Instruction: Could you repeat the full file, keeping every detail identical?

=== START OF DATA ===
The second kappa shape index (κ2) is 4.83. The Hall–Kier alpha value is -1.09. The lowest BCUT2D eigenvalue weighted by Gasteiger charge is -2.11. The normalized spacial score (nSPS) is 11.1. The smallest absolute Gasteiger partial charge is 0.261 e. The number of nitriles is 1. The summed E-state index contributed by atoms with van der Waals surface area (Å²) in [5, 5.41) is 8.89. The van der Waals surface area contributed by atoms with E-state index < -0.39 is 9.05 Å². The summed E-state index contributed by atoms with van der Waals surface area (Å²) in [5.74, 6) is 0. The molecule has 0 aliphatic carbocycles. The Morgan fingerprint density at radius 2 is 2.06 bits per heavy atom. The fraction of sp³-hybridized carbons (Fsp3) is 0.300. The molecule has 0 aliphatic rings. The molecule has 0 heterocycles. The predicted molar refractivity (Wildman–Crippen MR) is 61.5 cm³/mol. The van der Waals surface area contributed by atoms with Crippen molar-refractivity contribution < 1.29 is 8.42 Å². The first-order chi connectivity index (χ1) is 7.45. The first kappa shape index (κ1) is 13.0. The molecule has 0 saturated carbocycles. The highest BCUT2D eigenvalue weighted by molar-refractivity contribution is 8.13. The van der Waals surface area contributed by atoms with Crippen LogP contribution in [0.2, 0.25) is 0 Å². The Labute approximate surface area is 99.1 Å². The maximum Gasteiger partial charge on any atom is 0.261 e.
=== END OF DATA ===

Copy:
The second kappa shape index (κ2) is 4.83. The Hall–Kier alpha value is -1.09. The lowest BCUT2D eigenvalue weighted by Gasteiger charge is -2.11. The normalized spacial score (nSPS) is 11.1. The smallest absolute Gasteiger partial charge is 0.261 e. The number of nitriles is 1. The summed E-state index contributed by atoms with van der Waals surface area (Å²) in [5, 5.41) is 8.89. The van der Waals surface area contributed by atoms with E-state index < -0.39 is 9.05 Å². The summed E-state index contributed by atoms with van der Waals surface area (Å²) in [5.74, 6) is 0. The molecule has 0 aliphatic carbocycles. The Morgan fingerprint density at radius 2 is 2.06 bits per heavy atom. The fraction of sp³-hybridized carbons (Fsp3) is 0.300. The molecule has 0 aliphatic rings. The molecule has 0 heterocycles. The predicted molar refractivity (Wildman–Crippen MR) is 61.5 cm³/mol. The van der Waals surface area contributed by atoms with Crippen molar-refractivity contribution < 1.29 is 8.42 Å². The first-order chi connectivity index (χ1) is 7.45. The first kappa shape index (κ1) is 13.0. The molecule has 0 saturated carbocycles. The highest BCUT2D eigenvalue weighted by molar-refractivity contribution is 8.13. The van der Waals surface area contributed by atoms with Crippen LogP contribution in [0.2, 0.25) is 0 Å². The Labute approximate surface area is 99.1 Å². The maximum Gasteiger partial charge on any atom is 0.261 e.